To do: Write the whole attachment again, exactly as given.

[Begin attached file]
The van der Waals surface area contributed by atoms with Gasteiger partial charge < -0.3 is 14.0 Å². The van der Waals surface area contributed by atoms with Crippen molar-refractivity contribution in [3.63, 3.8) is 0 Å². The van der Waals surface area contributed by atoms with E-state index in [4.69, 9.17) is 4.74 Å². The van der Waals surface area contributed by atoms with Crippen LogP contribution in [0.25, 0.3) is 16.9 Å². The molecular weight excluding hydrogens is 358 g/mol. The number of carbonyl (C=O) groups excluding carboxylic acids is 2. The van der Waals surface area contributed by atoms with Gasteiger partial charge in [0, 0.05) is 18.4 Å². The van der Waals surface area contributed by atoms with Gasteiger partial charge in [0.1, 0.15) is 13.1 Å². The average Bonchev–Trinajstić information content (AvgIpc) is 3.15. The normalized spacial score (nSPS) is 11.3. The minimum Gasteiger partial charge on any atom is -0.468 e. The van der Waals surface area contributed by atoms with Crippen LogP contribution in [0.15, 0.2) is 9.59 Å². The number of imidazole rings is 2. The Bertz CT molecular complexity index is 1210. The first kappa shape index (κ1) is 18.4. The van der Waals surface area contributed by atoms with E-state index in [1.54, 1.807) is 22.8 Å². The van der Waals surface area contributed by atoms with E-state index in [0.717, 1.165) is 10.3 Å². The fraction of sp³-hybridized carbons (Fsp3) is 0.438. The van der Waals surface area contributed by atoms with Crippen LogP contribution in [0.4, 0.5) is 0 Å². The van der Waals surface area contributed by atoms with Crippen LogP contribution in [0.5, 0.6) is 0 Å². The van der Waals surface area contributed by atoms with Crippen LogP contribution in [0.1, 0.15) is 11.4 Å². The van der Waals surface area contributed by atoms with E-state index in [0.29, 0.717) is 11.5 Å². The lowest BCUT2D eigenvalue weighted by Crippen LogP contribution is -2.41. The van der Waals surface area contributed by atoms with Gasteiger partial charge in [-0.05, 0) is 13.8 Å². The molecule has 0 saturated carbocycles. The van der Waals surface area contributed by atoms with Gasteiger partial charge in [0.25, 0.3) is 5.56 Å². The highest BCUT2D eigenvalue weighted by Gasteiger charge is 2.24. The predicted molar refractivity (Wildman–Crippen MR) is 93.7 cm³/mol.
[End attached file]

The van der Waals surface area contributed by atoms with Gasteiger partial charge < -0.3 is 14.0 Å². The van der Waals surface area contributed by atoms with Crippen molar-refractivity contribution in [3.63, 3.8) is 0 Å². The van der Waals surface area contributed by atoms with E-state index in [4.69, 9.17) is 4.74 Å². The van der Waals surface area contributed by atoms with Crippen LogP contribution in [0.25, 0.3) is 16.9 Å². The molecular weight excluding hydrogens is 358 g/mol. The number of carbonyl (C=O) groups excluding carboxylic acids is 2. The van der Waals surface area contributed by atoms with Gasteiger partial charge in [0, 0.05) is 18.4 Å². The van der Waals surface area contributed by atoms with Gasteiger partial charge in [0.1, 0.15) is 13.1 Å². The average Bonchev–Trinajstić information content (AvgIpc) is 3.15. The normalized spacial score (nSPS) is 11.3. The minimum Gasteiger partial charge on any atom is -0.468 e. The van der Waals surface area contributed by atoms with Crippen LogP contribution in [0.15, 0.2) is 9.59 Å². The number of imidazole rings is 2. The Bertz CT molecular complexity index is 1210. The first kappa shape index (κ1) is 18.4. The van der Waals surface area contributed by atoms with E-state index in [1.54, 1.807) is 22.8 Å². The van der Waals surface area contributed by atoms with E-state index in [0.717, 1.165) is 10.3 Å². The fraction of sp³-hybridized carbons (Fsp3) is 0.438. The van der Waals surface area contributed by atoms with Crippen LogP contribution in [0.4, 0.5) is 0 Å². The van der Waals surface area contributed by atoms with Crippen LogP contribution in [0.5, 0.6) is 0 Å². The van der Waals surface area contributed by atoms with Crippen LogP contribution in [0.1, 0.15) is 11.4 Å². The van der Waals surface area contributed by atoms with E-state index in [0.29, 0.717) is 11.5 Å². The lowest BCUT2D eigenvalue weighted by Crippen LogP contribution is -2.41. The van der Waals surface area contributed by atoms with Gasteiger partial charge in [-0.05, 0) is 13.8 Å². The molecule has 0 saturated carbocycles. The van der Waals surface area contributed by atoms with Gasteiger partial charge in [0.25, 0.3) is 5.56 Å². The highest BCUT2D eigenvalue weighted by Gasteiger charge is 2.24. The predicted molar refractivity (Wildman–Crippen MR) is 93.7 cm³/mol.